Can AI become a digital companion for mental health care?

A shortage of therapists and the stigma of seeking psychological counselling is nudging people to get help from AI-based apps. (iStockphoto)
A shortage of therapists and the stigma of seeking psychological counselling is nudging people to get help from AI-based apps. (iStockphoto)


A wave of startups is tapping into AI’s ability to crunch big data and generate personalized solutions to create apps for mental health care

The last decade has seen Artificial Intelligence (AI) taking centre stage in the technological world, and the journeys of humanity and technology are now deeply intertwined. AI is integrated into our lives in numerous ways ranging from giving nudges to complete that email to having to prove that you are human by picking out objects in a blurry image while logging in to your email inbox from an unfamiliar location. The ubiquitousness of AI makes it pertinent for us to understand its potential and limitations in meeting human psychological needs. Can AI play a role in mental health care?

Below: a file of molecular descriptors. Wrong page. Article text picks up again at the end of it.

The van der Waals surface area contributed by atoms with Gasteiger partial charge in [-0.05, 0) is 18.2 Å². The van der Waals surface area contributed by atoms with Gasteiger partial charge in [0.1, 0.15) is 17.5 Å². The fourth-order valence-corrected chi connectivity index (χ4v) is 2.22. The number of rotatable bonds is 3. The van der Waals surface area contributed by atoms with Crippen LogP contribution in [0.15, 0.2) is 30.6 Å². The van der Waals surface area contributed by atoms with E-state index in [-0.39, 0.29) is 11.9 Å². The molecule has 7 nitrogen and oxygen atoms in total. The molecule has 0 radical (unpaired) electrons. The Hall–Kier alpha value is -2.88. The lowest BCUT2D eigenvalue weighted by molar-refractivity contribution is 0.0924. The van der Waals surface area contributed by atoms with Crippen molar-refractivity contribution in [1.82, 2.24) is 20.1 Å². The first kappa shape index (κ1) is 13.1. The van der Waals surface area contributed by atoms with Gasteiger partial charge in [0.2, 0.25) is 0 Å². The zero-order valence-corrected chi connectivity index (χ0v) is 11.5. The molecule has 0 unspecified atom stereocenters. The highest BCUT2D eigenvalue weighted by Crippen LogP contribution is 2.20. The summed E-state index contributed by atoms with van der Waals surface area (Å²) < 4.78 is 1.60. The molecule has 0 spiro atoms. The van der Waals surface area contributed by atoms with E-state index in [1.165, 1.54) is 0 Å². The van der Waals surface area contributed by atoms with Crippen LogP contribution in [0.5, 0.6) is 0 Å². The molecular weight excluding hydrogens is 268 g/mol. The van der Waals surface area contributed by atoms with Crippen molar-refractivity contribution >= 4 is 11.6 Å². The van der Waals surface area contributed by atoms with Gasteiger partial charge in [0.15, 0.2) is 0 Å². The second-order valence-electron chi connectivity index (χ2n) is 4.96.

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“In psychology, interventions need to be personalised. AI can analyse big data sets and analyse the needs to personalise certain interventions," says Tavishi Bhambal, who holds two master’s degrees in psychology and works in London for an AI healthcare startup.

Mustafa Suleyman, Microsoft’s AI CEO and one of the primary architects of many of the AI models we use today, in his TED talk describes AI as a kind of a new “digital species" that we will come to see about as a “digital companion" in our life journey. He believes this is the most accurate and fundamentally honest way of describing what is about to emerge with AI. According to Suleyman, “Referring to AI as just tools does not capture its scope. AIs are more dynamic, ambiguous, more integrated, and more emergent than mere tools which are entirely subject to human control."

The Emotional Experience